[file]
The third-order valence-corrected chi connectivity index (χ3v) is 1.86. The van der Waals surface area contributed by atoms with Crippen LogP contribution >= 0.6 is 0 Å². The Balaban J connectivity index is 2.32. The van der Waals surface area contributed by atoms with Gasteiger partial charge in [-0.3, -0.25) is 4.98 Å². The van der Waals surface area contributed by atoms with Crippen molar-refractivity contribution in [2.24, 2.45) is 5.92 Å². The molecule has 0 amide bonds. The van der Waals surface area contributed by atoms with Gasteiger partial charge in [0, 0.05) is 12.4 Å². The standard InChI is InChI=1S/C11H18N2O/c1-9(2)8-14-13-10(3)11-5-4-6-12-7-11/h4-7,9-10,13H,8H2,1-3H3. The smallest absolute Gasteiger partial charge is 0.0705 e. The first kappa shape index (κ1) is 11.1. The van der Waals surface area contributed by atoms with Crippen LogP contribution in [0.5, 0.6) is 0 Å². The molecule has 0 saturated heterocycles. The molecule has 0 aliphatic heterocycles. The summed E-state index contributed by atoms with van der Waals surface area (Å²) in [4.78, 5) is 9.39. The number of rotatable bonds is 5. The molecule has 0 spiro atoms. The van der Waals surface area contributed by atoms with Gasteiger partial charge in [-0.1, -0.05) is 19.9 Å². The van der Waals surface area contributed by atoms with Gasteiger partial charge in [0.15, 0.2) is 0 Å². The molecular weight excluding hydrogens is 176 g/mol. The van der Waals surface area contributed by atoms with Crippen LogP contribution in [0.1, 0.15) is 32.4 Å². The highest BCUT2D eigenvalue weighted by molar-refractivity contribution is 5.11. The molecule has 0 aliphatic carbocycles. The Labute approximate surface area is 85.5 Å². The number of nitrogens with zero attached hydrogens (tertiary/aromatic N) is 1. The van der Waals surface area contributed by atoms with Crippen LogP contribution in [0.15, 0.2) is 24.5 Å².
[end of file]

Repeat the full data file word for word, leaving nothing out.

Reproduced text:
The third-order valence-corrected chi connectivity index (χ3v) is 1.86. The van der Waals surface area contributed by atoms with Crippen LogP contribution >= 0.6 is 0 Å². The Balaban J connectivity index is 2.32. The van der Waals surface area contributed by atoms with Gasteiger partial charge in [-0.3, -0.25) is 4.98 Å². The van der Waals surface area contributed by atoms with Crippen molar-refractivity contribution in [2.24, 2.45) is 5.92 Å². The molecule has 0 amide bonds. The van der Waals surface area contributed by atoms with Gasteiger partial charge in [0, 0.05) is 12.4 Å². The standard InChI is InChI=1S/C11H18N2O/c1-9(2)8-14-13-10(3)11-5-4-6-12-7-11/h4-7,9-10,13H,8H2,1-3H3. The smallest absolute Gasteiger partial charge is 0.0705 e. The first kappa shape index (κ1) is 11.1. The van der Waals surface area contributed by atoms with Crippen LogP contribution in [0.5, 0.6) is 0 Å². The molecule has 0 saturated heterocycles. The molecule has 0 aliphatic heterocycles. The summed E-state index contributed by atoms with van der Waals surface area (Å²) in [4.78, 5) is 9.39. The number of rotatable bonds is 5. The molecule has 0 spiro atoms. The van der Waals surface area contributed by atoms with Gasteiger partial charge in [-0.1, -0.05) is 19.9 Å². The van der Waals surface area contributed by atoms with Gasteiger partial charge in [0.15, 0.2) is 0 Å². The molecular weight excluding hydrogens is 176 g/mol. The van der Waals surface area contributed by atoms with Crippen LogP contribution in [0.1, 0.15) is 32.4 Å². The highest BCUT2D eigenvalue weighted by molar-refractivity contribution is 5.11. The molecule has 0 aliphatic carbocycles. The Labute approximate surface area is 85.5 Å². The number of nitrogens with zero attached hydrogens (tertiary/aromatic N) is 1. The van der Waals surface area contributed by atoms with Crippen LogP contribution in [0.15, 0.2) is 24.5 Å².